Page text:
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View from Luxor: Three and a half thousand years ago, the Egyptians invented Western architecture. A pilgrimage is essential for all of us. (View).

On a first visit to Luxor, it is impossible to disagree with Herodotus, the earliest tourist to record his journey two and a half millennia ago. He believed that Egypt 'possesses more wonders than any other country, and exhibits works greater than can be described'. The origins of the art of architecture are there. Even now, when the monuments are filled with turgid polyglot swarms of vulgarly clad and sunroasted Westerners, the great temples remain awesome; the statues, however shattered, still convey the might of the Pharaohs; the tombs of the aristocrats touchingly speak of daily life millennia ago. The town grows around the temple on the river, still vestigially connected to another amazing collection of ruins at Karnak, the centre of the Theban Amun-Ra religion.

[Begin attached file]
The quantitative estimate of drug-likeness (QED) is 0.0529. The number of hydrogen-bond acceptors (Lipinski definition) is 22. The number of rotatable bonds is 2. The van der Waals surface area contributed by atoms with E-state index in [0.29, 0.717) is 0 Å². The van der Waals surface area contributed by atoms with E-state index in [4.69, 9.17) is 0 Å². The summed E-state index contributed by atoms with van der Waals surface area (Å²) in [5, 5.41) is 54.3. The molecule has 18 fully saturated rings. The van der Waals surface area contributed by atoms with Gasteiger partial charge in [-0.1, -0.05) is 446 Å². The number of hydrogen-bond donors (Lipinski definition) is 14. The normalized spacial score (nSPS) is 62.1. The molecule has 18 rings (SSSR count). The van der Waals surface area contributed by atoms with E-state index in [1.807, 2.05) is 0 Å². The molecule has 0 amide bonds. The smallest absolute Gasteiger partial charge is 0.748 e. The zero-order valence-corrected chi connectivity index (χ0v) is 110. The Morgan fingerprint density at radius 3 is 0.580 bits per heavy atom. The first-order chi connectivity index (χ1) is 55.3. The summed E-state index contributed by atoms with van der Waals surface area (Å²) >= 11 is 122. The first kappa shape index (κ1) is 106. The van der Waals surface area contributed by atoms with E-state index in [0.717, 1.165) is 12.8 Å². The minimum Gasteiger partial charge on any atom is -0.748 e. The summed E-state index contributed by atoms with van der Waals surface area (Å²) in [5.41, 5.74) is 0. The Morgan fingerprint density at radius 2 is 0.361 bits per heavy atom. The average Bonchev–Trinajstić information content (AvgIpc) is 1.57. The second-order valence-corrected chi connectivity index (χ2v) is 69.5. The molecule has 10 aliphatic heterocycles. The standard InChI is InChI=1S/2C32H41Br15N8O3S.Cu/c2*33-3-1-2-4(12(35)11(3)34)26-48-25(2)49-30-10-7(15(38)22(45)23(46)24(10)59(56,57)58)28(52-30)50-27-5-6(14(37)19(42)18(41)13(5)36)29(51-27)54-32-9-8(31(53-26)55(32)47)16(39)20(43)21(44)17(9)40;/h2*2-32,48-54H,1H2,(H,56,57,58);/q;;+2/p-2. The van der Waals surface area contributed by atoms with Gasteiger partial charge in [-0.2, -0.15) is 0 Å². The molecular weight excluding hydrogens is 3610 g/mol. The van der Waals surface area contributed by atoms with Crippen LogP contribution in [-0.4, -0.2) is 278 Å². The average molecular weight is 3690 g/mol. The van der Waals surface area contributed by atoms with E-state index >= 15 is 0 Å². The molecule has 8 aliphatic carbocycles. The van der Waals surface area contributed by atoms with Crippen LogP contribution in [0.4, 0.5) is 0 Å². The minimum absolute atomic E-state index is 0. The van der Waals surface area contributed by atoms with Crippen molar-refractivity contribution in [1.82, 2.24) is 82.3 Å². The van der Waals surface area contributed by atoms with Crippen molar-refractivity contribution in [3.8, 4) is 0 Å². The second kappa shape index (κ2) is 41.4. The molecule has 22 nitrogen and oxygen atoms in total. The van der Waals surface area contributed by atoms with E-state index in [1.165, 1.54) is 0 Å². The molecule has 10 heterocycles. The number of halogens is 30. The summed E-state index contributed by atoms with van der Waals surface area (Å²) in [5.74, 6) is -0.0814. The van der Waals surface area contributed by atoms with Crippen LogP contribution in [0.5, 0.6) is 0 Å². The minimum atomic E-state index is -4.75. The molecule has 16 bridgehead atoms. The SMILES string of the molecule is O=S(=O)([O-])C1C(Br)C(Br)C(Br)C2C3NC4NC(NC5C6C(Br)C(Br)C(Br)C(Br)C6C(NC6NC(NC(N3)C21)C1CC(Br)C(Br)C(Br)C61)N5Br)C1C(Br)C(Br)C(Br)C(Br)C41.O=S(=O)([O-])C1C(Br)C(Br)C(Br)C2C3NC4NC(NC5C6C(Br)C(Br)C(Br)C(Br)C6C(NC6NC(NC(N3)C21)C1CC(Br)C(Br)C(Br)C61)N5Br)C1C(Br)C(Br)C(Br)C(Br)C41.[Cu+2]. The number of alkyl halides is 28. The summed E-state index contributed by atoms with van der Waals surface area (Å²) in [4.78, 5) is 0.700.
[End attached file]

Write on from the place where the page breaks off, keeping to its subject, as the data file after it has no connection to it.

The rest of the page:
Nowadays, life for most of the inhabitants of Luxor is a continuous high-pressure campaign to persuade visitors to part with their money. In the 1870s, Amelia Edwards was greeted by a rush of donkeys and donkey-boys, beggars, guides and antiquity dealers ... the children screaming for backshish; the dealers exhibiting strings of imitation scarabs; the donkey-boys vociferating the names and praises of their beasts; all alike regarding us as their lawful prey'. Nothing has changed, except that there are fewer donkeys. Their role is taken by rusting blue and white taxis and elegant caleches: carriages drawn by horses that sometimes look as if they could win the Derby, more often like candidates for the glue pot.